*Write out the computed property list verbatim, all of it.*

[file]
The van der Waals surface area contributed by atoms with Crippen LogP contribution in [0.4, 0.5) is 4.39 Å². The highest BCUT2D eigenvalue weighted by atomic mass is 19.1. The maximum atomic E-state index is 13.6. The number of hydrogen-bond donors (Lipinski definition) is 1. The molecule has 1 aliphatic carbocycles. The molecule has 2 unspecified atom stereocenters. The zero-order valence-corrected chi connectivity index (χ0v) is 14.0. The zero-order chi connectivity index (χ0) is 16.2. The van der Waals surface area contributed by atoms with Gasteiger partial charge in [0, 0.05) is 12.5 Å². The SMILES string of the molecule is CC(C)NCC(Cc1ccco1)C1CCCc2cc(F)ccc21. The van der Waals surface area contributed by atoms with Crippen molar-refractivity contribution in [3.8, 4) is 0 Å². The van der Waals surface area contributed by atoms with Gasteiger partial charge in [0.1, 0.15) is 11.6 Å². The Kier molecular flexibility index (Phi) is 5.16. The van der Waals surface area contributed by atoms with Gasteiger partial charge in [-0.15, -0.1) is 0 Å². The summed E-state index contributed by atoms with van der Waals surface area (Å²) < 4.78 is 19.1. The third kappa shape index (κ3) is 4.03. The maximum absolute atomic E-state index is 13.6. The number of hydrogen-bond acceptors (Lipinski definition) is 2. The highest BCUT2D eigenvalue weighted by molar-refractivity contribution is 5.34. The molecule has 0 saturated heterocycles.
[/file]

The van der Waals surface area contributed by atoms with Crippen LogP contribution in [0.4, 0.5) is 4.39 Å². The highest BCUT2D eigenvalue weighted by atomic mass is 19.1. The maximum atomic E-state index is 13.6. The number of hydrogen-bond donors (Lipinski definition) is 1. The molecule has 1 aliphatic carbocycles. The molecule has 2 unspecified atom stereocenters. The zero-order valence-corrected chi connectivity index (χ0v) is 14.0. The zero-order chi connectivity index (χ0) is 16.2. The van der Waals surface area contributed by atoms with Gasteiger partial charge in [0, 0.05) is 12.5 Å². The SMILES string of the molecule is CC(C)NCC(Cc1ccco1)C1CCCc2cc(F)ccc21. The van der Waals surface area contributed by atoms with Crippen molar-refractivity contribution in [3.8, 4) is 0 Å². The van der Waals surface area contributed by atoms with Gasteiger partial charge in [0.1, 0.15) is 11.6 Å². The Kier molecular flexibility index (Phi) is 5.16. The van der Waals surface area contributed by atoms with Gasteiger partial charge in [-0.15, -0.1) is 0 Å². The summed E-state index contributed by atoms with van der Waals surface area (Å²) < 4.78 is 19.1. The third kappa shape index (κ3) is 4.03. The maximum absolute atomic E-state index is 13.6. The number of hydrogen-bond acceptors (Lipinski definition) is 2. The highest BCUT2D eigenvalue weighted by molar-refractivity contribution is 5.34. The molecule has 0 saturated heterocycles.